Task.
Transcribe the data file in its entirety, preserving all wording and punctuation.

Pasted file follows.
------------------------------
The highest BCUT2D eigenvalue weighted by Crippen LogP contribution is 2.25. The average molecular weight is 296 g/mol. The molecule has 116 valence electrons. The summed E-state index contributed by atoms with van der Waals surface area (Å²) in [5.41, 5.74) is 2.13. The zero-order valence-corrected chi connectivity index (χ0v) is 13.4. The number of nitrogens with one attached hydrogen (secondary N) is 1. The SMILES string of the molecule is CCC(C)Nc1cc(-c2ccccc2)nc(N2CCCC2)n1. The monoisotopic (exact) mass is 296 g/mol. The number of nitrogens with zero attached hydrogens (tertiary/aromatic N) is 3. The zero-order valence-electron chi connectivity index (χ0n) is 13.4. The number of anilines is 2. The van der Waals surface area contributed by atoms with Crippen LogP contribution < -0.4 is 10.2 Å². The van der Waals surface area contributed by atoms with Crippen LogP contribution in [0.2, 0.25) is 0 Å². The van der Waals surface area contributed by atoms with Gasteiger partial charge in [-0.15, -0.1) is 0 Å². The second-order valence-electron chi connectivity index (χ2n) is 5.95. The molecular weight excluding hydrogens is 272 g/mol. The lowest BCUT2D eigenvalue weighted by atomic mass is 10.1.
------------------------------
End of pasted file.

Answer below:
The highest BCUT2D eigenvalue weighted by Crippen LogP contribution is 2.25. The average molecular weight is 296 g/mol. The molecule has 116 valence electrons. The summed E-state index contributed by atoms with van der Waals surface area (Å²) in [5.41, 5.74) is 2.13. The zero-order valence-corrected chi connectivity index (χ0v) is 13.4. The number of nitrogens with one attached hydrogen (secondary N) is 1. The SMILES string of the molecule is CCC(C)Nc1cc(-c2ccccc2)nc(N2CCCC2)n1. The monoisotopic (exact) mass is 296 g/mol. The number of nitrogens with zero attached hydrogens (tertiary/aromatic N) is 3. The zero-order valence-electron chi connectivity index (χ0n) is 13.4. The number of anilines is 2. The van der Waals surface area contributed by atoms with Crippen LogP contribution < -0.4 is 10.2 Å². The van der Waals surface area contributed by atoms with Crippen LogP contribution in [0.2, 0.25) is 0 Å². The van der Waals surface area contributed by atoms with Gasteiger partial charge in [-0.15, -0.1) is 0 Å². The second-order valence-electron chi connectivity index (χ2n) is 5.95. The molecular weight excluding hydrogens is 272 g/mol. The lowest BCUT2D eigenvalue weighted by atomic mass is 10.1.